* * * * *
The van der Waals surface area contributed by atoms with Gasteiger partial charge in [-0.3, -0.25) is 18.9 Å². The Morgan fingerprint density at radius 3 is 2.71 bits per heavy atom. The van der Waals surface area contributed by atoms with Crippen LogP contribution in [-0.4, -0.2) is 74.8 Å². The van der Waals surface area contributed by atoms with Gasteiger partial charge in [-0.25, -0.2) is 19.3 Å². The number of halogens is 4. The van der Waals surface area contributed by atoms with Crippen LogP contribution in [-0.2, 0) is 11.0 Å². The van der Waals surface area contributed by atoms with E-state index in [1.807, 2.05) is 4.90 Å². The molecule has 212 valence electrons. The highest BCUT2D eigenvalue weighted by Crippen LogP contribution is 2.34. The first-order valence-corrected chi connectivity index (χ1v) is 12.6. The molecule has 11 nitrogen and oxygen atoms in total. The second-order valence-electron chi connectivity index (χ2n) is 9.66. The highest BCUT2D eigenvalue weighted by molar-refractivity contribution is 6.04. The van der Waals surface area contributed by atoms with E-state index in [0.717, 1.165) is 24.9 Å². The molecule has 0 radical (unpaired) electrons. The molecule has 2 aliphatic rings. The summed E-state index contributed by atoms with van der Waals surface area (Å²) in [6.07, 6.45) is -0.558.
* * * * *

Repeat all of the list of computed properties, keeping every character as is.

The van der Waals surface area contributed by atoms with Gasteiger partial charge in [-0.3, -0.25) is 18.9 Å². The Morgan fingerprint density at radius 3 is 2.71 bits per heavy atom. The van der Waals surface area contributed by atoms with Crippen LogP contribution in [-0.4, -0.2) is 74.8 Å². The van der Waals surface area contributed by atoms with Gasteiger partial charge in [-0.25, -0.2) is 19.3 Å². The number of halogens is 4. The van der Waals surface area contributed by atoms with Crippen LogP contribution in [-0.2, 0) is 11.0 Å². The van der Waals surface area contributed by atoms with E-state index in [1.807, 2.05) is 4.90 Å². The molecule has 212 valence electrons. The highest BCUT2D eigenvalue weighted by Crippen LogP contribution is 2.34. The first-order valence-corrected chi connectivity index (χ1v) is 12.6. The molecule has 11 nitrogen and oxygen atoms in total. The second-order valence-electron chi connectivity index (χ2n) is 9.66. The highest BCUT2D eigenvalue weighted by molar-refractivity contribution is 6.04. The van der Waals surface area contributed by atoms with E-state index in [0.717, 1.165) is 24.9 Å². The molecule has 0 radical (unpaired) electrons. The molecule has 2 aliphatic rings. The summed E-state index contributed by atoms with van der Waals surface area (Å²) in [6.07, 6.45) is -0.558.